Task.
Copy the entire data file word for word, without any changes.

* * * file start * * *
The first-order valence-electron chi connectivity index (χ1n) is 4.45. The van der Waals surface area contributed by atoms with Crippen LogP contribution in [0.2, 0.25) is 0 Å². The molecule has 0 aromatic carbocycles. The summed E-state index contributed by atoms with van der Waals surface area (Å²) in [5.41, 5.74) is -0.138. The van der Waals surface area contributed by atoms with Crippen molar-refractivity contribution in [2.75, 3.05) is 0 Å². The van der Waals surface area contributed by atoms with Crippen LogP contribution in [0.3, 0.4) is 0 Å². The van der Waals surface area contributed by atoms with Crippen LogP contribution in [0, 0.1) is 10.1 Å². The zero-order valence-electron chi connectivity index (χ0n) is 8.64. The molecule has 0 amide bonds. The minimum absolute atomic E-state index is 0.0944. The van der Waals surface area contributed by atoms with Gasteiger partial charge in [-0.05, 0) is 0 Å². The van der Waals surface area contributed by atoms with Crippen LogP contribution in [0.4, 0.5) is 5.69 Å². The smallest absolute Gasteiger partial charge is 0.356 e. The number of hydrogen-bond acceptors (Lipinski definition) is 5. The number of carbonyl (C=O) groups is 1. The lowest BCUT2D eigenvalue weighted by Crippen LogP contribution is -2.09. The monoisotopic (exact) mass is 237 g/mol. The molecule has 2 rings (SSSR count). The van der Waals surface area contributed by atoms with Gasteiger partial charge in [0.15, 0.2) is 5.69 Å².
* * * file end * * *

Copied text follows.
The first-order valence-electron chi connectivity index (χ1n) is 4.45. The van der Waals surface area contributed by atoms with Crippen LogP contribution in [0.2, 0.25) is 0 Å². The molecule has 0 aromatic carbocycles. The summed E-state index contributed by atoms with van der Waals surface area (Å²) in [5.41, 5.74) is -0.138. The van der Waals surface area contributed by atoms with Crippen molar-refractivity contribution in [2.75, 3.05) is 0 Å². The van der Waals surface area contributed by atoms with Crippen LogP contribution in [0.3, 0.4) is 0 Å². The van der Waals surface area contributed by atoms with Crippen LogP contribution in [0, 0.1) is 10.1 Å². The zero-order valence-electron chi connectivity index (χ0n) is 8.64. The molecule has 0 amide bonds. The minimum absolute atomic E-state index is 0.0944. The van der Waals surface area contributed by atoms with Gasteiger partial charge in [-0.05, 0) is 0 Å². The van der Waals surface area contributed by atoms with Crippen LogP contribution in [0.4, 0.5) is 5.69 Å². The smallest absolute Gasteiger partial charge is 0.356 e. The number of hydrogen-bond acceptors (Lipinski definition) is 5. The number of carbonyl (C=O) groups is 1. The lowest BCUT2D eigenvalue weighted by Crippen LogP contribution is -2.09. The monoisotopic (exact) mass is 237 g/mol. The molecule has 2 rings (SSSR count). The van der Waals surface area contributed by atoms with Gasteiger partial charge in [0.15, 0.2) is 5.69 Å².